Clarity came in the form of floating through two mountains, criss-cross on a kayak. The wind still, yet slamming and pounding on the back of my head. It wasn’t the altitude or the long car drive that made me sick- so sick that I spent the drive up the mountain with my head pressed against the seat in front of me, feeling the car veer to the side of the mountain. It wasn’t the altitude, or the hours spent in the car, or the food that I was allergic to but ate anyway, oh no. It was the first twenty-four hours of withdraw. The very first time that it hit me and not only did it hit me, it slapped me and reminded me and resonated with me that we were gone.
You see, you had left a long time ago. Moved states away and called it the distance, and then came back when it got too cold. Gave me a nickname, and then had to scroll through the list of unsaved numbers in your phone to summon me. And just when you crept away for what I thought was the final time, I blinked, and before my eyelashes could even curl to my eyelids, you stood in front of me, a shell, broken, asking me why I was so far away.
It happened gradually. I felt you leave the more I heard your voice, or felt your lips trail the inside of my thighs, or watched you fight to avoid eye contact with me as I stood in your doorway to say goodbye. You washed off of me as I poured black dye onto my roots so that I wouldn’t recognize myself when I looked in the mirror. Everything, and I mean truly everything, began to pull you away from me, and every time you felt my presence slip out of your gravity, your name popped up on my phone screen.
And everyone will scream “couldn’t you have just ignored it?” and write it off as the classic tale of a twenty something who mistook a one nightstand for something more. Or a girl who can’t handle her wine falling into bed with a boy who didn’t know how to handle his loneliness. Girl versus boy; man versus woman- it all adds up to the same thing, and no matter how we tried to rewrite the ending to save it or salvage it or surrender to it, the cold “it” in the room remained the same. I couldn’t love you. Not because you were unlovable, but because you had just spent the last two years of our life making a list of reasons as to why I was.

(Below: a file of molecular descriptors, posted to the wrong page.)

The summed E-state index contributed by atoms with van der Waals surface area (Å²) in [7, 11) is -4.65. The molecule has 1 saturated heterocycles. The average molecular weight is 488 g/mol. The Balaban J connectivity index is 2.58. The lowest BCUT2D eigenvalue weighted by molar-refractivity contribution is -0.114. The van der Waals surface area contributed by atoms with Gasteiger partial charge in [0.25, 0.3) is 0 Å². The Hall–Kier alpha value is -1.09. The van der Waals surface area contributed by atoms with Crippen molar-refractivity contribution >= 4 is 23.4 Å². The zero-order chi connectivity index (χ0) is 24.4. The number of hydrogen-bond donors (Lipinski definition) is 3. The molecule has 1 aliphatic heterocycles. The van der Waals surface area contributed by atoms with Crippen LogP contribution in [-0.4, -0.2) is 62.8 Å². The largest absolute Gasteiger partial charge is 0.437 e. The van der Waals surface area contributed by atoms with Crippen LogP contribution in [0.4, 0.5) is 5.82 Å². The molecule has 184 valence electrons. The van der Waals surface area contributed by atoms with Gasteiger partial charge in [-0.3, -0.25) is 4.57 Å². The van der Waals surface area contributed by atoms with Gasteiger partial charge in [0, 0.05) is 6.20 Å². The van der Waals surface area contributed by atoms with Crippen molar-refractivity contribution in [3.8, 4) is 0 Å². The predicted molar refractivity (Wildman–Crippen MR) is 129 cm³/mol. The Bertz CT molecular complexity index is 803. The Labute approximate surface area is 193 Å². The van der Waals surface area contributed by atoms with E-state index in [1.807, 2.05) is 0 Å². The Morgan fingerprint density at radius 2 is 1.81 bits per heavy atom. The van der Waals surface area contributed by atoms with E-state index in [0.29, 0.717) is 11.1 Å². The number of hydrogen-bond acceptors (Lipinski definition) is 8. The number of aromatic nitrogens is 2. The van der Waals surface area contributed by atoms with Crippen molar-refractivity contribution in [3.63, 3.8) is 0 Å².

There are two mountains in Colorado who sat by idly and watched you escape me for a final time. With each exhale and inhale of the thin air, and with each labored breath I took, little pieces of you escaped with it. The way your hands felt on my back disappeared when the cold water from below hit my skin. Your laugh when you made fun of music that I loved drifted away with the sound of the wind. The general presence of “you” slipped away, and while I wanted to fight to pull you back into place, to keep you next to me, to remind you of how you liked my smile and thought my hair smelled good, I had to let you abandon me. Long hours stretching into sleepless nights of a girl staring at herself in the mirror wondering what she had become washed away in the simplest gesture of a smile from a stranger. The girl who swore she was damaged, promised that she was broken, floated through two mountains whole.
You see, we are never as broken as we think we are. The storm is never as bad as it feels- the winds are just really heavy and you may lose electricity for an extended period of time. Think of every cliché about heartbreak, and then multiply it with every double standard about sex and it will equal how you feel the moment you’re rowing in a kayak and it hits you that you can say goodbye. You should say goodbye.
So this is the place where we say goodbye. Part of me hoped that it hurt you as much as it hurt me. Part of me hopes that you too didn’t eat or sleep very well for the months that followed the final parting shots. A smaller part of me hoped that we could change our minds.
This is the story of “Girl Loved A Boy Who Cared A Little Bit When He Wanted To Feel Something”, and she’s going to be mad and bitter and hurt and sad and heavy and light after the first chapter, but make sure she just keeps reading.